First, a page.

Guardaley | X-Art

You should never call a judge “asshole,” attorney Mary K. Schulz!

Illinois citizens are “blessed” with high taxes, high crime rate, and nasty winters. As it is not enough, Illinois is also a troll heaven. According to a recent paper by a law professor Matthew Sag,

…the Northern District of Illinois is the clear leader in pornography related copyright trolling.

After Prenda’s spectacular downfall, currently the most brazen copyright troll Mafia is run by a Miami attorney Michael Keith Lipscomb and his “client,” a teen hardcore pornography producer X-Art / Malibu Media. Lipscomb’s tentacles reach many states — those states where he was able to hire some local scum. Like Paul Nicoletti in Michigan or Mary K. Schulz in Illinois.

Thanks to Raul, who discovered the following astonishing douchebaggery: with so many abusive lawsuits going on concurrently, this despicable event managed to fly under our radar.

So, this is what happened on 10/17/2013 (Malibu Media v. John Doe, NDIL 13-cv-07136):

 

Federal Judge
Marvin Aspen

On 10/25/2013 Magistrate Jeffery Cole issued an order to show cause “why a recommendation should not be made to Judge Aspen that she be held in contempt for her use of an epithet directed at the court while she was still in the courtroom.“:

MINUTE entry before Honorable Jeffrey Cole: Mary Kay Schultz is ordered to appear at 8:00 a.m. 10/28/13 in courtroom 1003 and show cause why a recommendation should not be made to Judge Aspen that she be held in contempt for her use of an epithet directed at the court while she was still in the courtroom. The facts surrounding what occurred are set forth below. On 10/9/13 the plaintiff filed a motion in front of Judge Aspen for leave to file a third-party subpoena prior to a Rule 26 conference. [#3]. Judge Aspen referred the matter here. The motion was printed on both sides of the page and its 4 exhibits were not separated by protruding tabs. The double sided printing and the absence of protruding tabs were both violative of our Local Rules. Since the motion by its nature was unopposed and since the lawyer presenting the motion was from Geneva, Illinois, I chose to exercise my discretion and disregarded these Rule violations. Schlacher v. Law Offices of Phillip J. Rotche & Associates, P.C., 574 F.3d 852, 859 (7th Cir. 2009). The motion did not have attached to it the proposed subpoena — an omission I did not notice at the time. The motion also provided that a proposed order was attached for the court’s convenience. No proposed order was attached as an exhibit to the materials sent down by Judge Aspen which presumably was the courtesy copy provided to Judge Aspen pursuant to Local Rule 5.2(f). If a courtesy copy was not provided that is a third Local Rule violation in connection with this motion. A review of the docket conducted after counsel left the courtroom revealed a proposed order which permits the plaintiff to serve a subpoena on Comcast Cable requiring that the plaintiff be provided with the name, address, telephone number and email address of the defendant to whom the ISP address but does not have attached the proposed subpoena, itself. In any event, the motion was granted. The plaintiff then requested permission to provide a draft order — presumably the proposed order that was filed on the docket and that the motion represented was attached “for the court’s convenience” but which in fact was not attached to the motion. The plaintiff’s lawyer asked to submit a draft order and I expressed the view that the minute order granting the motion would suffice to enable her to obtain the information she wanted. It was apparent that the plaintiff’s lawyer didn’t agree with my conclusion. In any event, as she was gathering her belongings at the counsel table, mouthed or said sotto voce to a person in the courtroom,”What an asshole.” Mailed notice (jms, ) (Entered: 10/25/2013)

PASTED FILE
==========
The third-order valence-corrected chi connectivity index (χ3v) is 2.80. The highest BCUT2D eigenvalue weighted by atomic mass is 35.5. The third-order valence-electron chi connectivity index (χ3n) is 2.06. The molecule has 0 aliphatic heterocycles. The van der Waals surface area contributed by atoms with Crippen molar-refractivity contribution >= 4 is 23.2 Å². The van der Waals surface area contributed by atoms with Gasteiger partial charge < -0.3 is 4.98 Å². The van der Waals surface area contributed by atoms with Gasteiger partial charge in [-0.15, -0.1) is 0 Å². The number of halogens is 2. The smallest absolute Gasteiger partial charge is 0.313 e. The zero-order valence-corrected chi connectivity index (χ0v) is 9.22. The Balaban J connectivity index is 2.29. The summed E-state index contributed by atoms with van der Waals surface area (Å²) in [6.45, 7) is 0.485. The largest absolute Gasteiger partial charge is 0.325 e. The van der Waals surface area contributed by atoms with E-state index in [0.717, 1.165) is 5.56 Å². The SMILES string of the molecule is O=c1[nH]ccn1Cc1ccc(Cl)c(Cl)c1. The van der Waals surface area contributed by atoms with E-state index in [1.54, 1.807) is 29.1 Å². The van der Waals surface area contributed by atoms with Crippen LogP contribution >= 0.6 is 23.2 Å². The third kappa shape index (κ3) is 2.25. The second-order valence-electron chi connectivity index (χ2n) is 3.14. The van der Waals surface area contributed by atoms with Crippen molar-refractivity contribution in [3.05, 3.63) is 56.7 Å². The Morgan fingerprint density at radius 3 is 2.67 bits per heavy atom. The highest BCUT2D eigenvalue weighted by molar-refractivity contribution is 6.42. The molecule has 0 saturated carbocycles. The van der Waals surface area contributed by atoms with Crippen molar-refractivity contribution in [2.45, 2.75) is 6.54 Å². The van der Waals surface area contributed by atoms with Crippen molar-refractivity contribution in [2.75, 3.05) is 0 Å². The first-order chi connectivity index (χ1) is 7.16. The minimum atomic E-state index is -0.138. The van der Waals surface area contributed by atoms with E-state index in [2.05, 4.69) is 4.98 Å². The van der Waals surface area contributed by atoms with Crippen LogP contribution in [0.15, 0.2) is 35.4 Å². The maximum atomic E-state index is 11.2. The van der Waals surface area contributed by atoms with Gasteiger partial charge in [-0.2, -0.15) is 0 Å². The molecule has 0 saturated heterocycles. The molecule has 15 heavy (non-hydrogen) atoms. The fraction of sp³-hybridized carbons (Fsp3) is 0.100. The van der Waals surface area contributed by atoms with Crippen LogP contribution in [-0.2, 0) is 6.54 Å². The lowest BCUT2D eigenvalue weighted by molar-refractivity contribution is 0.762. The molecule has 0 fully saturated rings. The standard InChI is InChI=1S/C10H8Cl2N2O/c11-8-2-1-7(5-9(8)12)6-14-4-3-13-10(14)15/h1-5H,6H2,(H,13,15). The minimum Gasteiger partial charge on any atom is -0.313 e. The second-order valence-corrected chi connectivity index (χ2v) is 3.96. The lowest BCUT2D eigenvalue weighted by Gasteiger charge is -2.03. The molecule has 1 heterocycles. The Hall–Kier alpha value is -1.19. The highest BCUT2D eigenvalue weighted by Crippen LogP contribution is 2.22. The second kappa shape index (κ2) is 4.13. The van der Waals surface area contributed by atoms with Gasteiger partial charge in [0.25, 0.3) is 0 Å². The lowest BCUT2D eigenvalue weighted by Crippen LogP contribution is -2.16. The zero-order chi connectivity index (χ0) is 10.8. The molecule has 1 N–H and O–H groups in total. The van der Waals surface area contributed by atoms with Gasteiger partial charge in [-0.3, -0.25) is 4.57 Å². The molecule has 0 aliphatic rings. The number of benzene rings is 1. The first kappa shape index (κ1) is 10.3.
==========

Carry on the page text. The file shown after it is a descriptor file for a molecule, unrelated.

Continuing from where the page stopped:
Here is the minute entry from the show cause hearing held on 10/28/2014: